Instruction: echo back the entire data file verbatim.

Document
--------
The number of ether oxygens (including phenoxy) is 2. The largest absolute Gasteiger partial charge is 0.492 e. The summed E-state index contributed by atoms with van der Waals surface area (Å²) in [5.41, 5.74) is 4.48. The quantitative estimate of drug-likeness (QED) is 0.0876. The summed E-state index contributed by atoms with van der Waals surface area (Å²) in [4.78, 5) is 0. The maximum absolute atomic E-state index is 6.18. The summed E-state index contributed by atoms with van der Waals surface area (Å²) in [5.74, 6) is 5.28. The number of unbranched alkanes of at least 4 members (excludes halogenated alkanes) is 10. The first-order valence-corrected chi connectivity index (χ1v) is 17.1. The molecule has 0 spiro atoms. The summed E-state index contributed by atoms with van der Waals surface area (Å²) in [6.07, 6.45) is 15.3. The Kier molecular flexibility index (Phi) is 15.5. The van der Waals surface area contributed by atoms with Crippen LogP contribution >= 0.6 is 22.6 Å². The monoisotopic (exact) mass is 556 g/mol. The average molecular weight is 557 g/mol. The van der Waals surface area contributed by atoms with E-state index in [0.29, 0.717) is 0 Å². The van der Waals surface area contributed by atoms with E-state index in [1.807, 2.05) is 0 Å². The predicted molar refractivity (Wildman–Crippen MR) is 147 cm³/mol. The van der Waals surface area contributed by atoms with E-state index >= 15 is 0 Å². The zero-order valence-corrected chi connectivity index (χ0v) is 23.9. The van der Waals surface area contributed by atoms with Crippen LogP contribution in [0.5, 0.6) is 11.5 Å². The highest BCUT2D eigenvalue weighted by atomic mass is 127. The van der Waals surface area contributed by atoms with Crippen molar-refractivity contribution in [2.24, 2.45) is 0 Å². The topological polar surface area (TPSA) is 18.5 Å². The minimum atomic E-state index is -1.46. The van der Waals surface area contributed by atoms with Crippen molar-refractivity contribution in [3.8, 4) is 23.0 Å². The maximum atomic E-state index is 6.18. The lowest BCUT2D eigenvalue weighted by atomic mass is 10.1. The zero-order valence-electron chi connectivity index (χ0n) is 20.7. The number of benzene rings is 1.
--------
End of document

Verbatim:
The number of ether oxygens (including phenoxy) is 2. The largest absolute Gasteiger partial charge is 0.492 e. The summed E-state index contributed by atoms with van der Waals surface area (Å²) in [5.41, 5.74) is 4.48. The quantitative estimate of drug-likeness (QED) is 0.0876. The summed E-state index contributed by atoms with van der Waals surface area (Å²) in [4.78, 5) is 0. The maximum absolute atomic E-state index is 6.18. The summed E-state index contributed by atoms with van der Waals surface area (Å²) in [5.74, 6) is 5.28. The number of unbranched alkanes of at least 4 members (excludes halogenated alkanes) is 10. The first-order valence-corrected chi connectivity index (χ1v) is 17.1. The molecule has 0 spiro atoms. The summed E-state index contributed by atoms with van der Waals surface area (Å²) in [6.07, 6.45) is 15.3. The Kier molecular flexibility index (Phi) is 15.5. The van der Waals surface area contributed by atoms with Crippen LogP contribution >= 0.6 is 22.6 Å². The monoisotopic (exact) mass is 556 g/mol. The average molecular weight is 557 g/mol. The van der Waals surface area contributed by atoms with E-state index in [0.29, 0.717) is 0 Å². The van der Waals surface area contributed by atoms with E-state index in [1.807, 2.05) is 0 Å². The predicted molar refractivity (Wildman–Crippen MR) is 147 cm³/mol. The van der Waals surface area contributed by atoms with E-state index >= 15 is 0 Å². The zero-order valence-corrected chi connectivity index (χ0v) is 23.9. The van der Waals surface area contributed by atoms with Crippen LogP contribution in [0.5, 0.6) is 11.5 Å². The highest BCUT2D eigenvalue weighted by atomic mass is 127. The van der Waals surface area contributed by atoms with Crippen molar-refractivity contribution in [2.24, 2.45) is 0 Å². The topological polar surface area (TPSA) is 18.5 Å². The minimum atomic E-state index is -1.46. The van der Waals surface area contributed by atoms with Crippen molar-refractivity contribution in [3.8, 4) is 23.0 Å². The maximum atomic E-state index is 6.18. The lowest BCUT2D eigenvalue weighted by atomic mass is 10.1. The zero-order valence-electron chi connectivity index (χ0n) is 20.7. The number of benzene rings is 1.